The Chief Works of Benedict de Spinoza, vol 1
This volume contains 2 of Spinoza’s most important political works, the Theologico-Political Treatise and the posthumous Political Treatise.
The Chief Works of Benedict de Spinoza, translated from the Latin, with an Introduction by R.H.M. Elwes, vol. 1 Introduction, Tractatus-Theologico-Politicus, Tractatus Politicus. Revised edition (London: George Bell and Sons, 1891).
The text is in the public domain.
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Table of Contents
- CONTENTS OF VOL. I.
- A THEOLOGICO-POLITICAL TREATISE.
- CHAPTER I.: of prophecy.
- CHAPTER II.: of prophets.
- CHAPTER III.: of the vocation of the hebrews, and whether the gift of prophecy was peculiar to them.
- CHAPTER IV.: of the divine law.
- CHAPTER V.: of the ceremonial law.
- CHAPTER VI.: of miracles.
- CHAPTER VII.: of the interpretation of scripture.
- CHAPTER VIII.: of the authorship of the pentateuch and the other historical books of the old testament.
- CHAPTER IX.: other questions concerning the same books: namely, whether they were completely finished by ezra, and, further, whether the marginal notes which are found in the hebrew texts were various readings.
- CHAPTER X.: an examination of the remaining books of the old testament according to the preceding method.
- CHAPTER XI.: an inquiry whether the apostles wrote their epistles as apostles and prophets, or merely as teachers; and an explanation of what is meant by an apostle.
- CHAPTER XII.: of the true original of the divine law, and wherefore scripture is called sacred, and the word of god. how that, in so far as it contains the word of god, it has come down to us uncorrupted.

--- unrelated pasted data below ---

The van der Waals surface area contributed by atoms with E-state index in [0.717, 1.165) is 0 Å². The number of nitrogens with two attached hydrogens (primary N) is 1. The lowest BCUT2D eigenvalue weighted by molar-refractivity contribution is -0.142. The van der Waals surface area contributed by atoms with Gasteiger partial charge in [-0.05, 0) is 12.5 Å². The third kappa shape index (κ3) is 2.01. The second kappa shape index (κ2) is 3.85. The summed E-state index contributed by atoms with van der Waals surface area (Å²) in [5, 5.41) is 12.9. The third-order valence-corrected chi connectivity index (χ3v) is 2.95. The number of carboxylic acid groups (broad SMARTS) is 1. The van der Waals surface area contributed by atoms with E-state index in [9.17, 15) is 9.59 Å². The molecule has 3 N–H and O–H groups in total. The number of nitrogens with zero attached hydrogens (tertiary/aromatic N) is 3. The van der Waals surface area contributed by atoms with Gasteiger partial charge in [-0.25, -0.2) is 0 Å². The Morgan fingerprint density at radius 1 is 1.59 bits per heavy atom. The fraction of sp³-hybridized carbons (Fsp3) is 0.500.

- CHAPTER XIII.: it is shown that scripture teaches only very simple doctrines, such as suffice for right conduct.
- CHAPTER XIV.: definitions of faith, the faith, and the foundations of faith, which is once for all separated from philosophy.
- CHAPTER XV.: theology is shown not to be subservient to reason, nor reason to theology: a definition of the reason which enables us to accept the authority of the bible.
- CHAPTER XVI.: of the foundations of a state; of the natural and civil rights of individuals; and of the rights of the sovereign power.
- CHAPTER XVII.: it is shown that no one can, or need, transfer all his rights to the sovereign power. of the hebrew republic, as it was during the lifetime of moses, and after his death, till the foundation of the monarchy; and of its excellence. lastly, of the causes why the theocratic republic fell, and why it could hardly have continued without dissension.
- CHAPTER XVIII.: from the commonwealth of the hebrews, and their history, certain political doctrines are deduced.
- CHAPTER XIX.: it is shown that the right over matters spiritual lies wholly with the sovereign, and that the outward forms of religion should be in accordance with public peace, if we would obey god aright.
- CHAPTER XX.: that in a free state every man may think what he likes, and say what he thinks.
- AUTHOR’S NOTES.
- AUTHOR’S NOTES TO THE THEOLOGICO-POLITICAL TREATISE.
- Chapter I.
- Chapter III.
- Chapter VI.
- Chapter VII.
- Chapter VIII.
- Chapter IX.
- Chapter X.
- Chapter XI.
- Chapter XV.
- Chapter XVI.
- Chapter XVII.
- Chapter XIX.
- FROM THE EDITOR’S PREFACE TO THE POSTHUMOUS WORKS OF BENEDICT DE SPINOZA.
- A POLITICAL TREATISE.
- CHAPTER I.: introduction.
- CHAPTER II.: of natural right.
- CHAPTER III.: of the right of supreme authorities.
- CHAPTER IV.: of the functions of supreme authorities.
- CHAPTER V.: of the best state of a dominion.
- CHAPTER VI.: of monarchy.
- CHAPTER VII.: of monarchy (continuation).
- CHAPTER VIII.: of aristocracy.
- CHAPTER IX.: of aristocracy. continuation.
- CHAPTER X.: of aristocracy. conclusion.
- CHAPTER XI.: of democracy.